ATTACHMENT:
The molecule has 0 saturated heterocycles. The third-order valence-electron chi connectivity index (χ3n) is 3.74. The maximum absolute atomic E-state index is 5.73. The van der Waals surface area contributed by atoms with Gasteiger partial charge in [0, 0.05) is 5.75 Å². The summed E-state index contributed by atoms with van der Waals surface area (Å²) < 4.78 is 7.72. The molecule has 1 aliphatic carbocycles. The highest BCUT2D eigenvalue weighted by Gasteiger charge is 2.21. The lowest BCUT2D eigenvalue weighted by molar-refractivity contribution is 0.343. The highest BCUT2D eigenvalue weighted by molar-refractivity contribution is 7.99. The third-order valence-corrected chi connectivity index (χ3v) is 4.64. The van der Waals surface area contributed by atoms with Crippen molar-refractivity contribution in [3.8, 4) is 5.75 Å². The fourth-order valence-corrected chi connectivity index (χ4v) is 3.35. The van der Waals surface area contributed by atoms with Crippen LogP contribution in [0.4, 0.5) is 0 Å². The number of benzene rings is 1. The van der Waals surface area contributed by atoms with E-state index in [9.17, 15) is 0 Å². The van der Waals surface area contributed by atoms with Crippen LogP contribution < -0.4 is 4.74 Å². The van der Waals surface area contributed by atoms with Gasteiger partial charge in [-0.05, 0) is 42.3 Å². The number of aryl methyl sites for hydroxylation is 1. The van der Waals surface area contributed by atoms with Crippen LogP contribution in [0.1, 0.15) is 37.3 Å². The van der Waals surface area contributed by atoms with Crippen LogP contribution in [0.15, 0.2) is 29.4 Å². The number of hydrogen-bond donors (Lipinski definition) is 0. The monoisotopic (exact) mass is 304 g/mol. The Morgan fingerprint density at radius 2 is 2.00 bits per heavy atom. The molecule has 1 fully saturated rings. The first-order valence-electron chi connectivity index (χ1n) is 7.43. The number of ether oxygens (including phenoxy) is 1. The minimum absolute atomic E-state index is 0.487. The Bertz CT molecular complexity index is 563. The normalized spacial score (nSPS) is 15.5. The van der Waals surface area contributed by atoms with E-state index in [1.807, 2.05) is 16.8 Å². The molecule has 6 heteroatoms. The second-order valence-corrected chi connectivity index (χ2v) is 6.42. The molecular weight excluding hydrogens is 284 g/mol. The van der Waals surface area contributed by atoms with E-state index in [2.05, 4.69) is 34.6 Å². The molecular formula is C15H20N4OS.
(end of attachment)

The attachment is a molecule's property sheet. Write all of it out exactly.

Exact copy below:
The molecule has 0 saturated heterocycles. The third-order valence-electron chi connectivity index (χ3n) is 3.74. The maximum absolute atomic E-state index is 5.73. The van der Waals surface area contributed by atoms with Gasteiger partial charge in [0, 0.05) is 5.75 Å². The summed E-state index contributed by atoms with van der Waals surface area (Å²) < 4.78 is 7.72. The molecule has 1 aliphatic carbocycles. The highest BCUT2D eigenvalue weighted by Gasteiger charge is 2.21. The lowest BCUT2D eigenvalue weighted by molar-refractivity contribution is 0.343. The highest BCUT2D eigenvalue weighted by molar-refractivity contribution is 7.99. The third-order valence-corrected chi connectivity index (χ3v) is 4.64. The van der Waals surface area contributed by atoms with Crippen molar-refractivity contribution in [3.8, 4) is 5.75 Å². The fourth-order valence-corrected chi connectivity index (χ4v) is 3.35. The van der Waals surface area contributed by atoms with Crippen LogP contribution in [0.4, 0.5) is 0 Å². The number of benzene rings is 1. The van der Waals surface area contributed by atoms with E-state index in [9.17, 15) is 0 Å². The van der Waals surface area contributed by atoms with Crippen LogP contribution < -0.4 is 4.74 Å². The van der Waals surface area contributed by atoms with Gasteiger partial charge in [-0.05, 0) is 42.3 Å². The number of aryl methyl sites for hydroxylation is 1. The van der Waals surface area contributed by atoms with Crippen LogP contribution in [0.1, 0.15) is 37.3 Å². The van der Waals surface area contributed by atoms with Crippen LogP contribution in [0.15, 0.2) is 29.4 Å². The number of hydrogen-bond donors (Lipinski definition) is 0. The monoisotopic (exact) mass is 304 g/mol. The Morgan fingerprint density at radius 2 is 2.00 bits per heavy atom. The molecule has 1 fully saturated rings. The first-order valence-electron chi connectivity index (χ1n) is 7.43. The number of ether oxygens (including phenoxy) is 1. The minimum absolute atomic E-state index is 0.487. The Bertz CT molecular complexity index is 563. The normalized spacial score (nSPS) is 15.5. The van der Waals surface area contributed by atoms with E-state index in [1.807, 2.05) is 16.8 Å². The molecule has 6 heteroatoms. The second-order valence-corrected chi connectivity index (χ2v) is 6.42. The molecular weight excluding hydrogens is 284 g/mol. The van der Waals surface area contributed by atoms with E-state index in [2.05, 4.69) is 34.6 Å². The molecular formula is C15H20N4OS.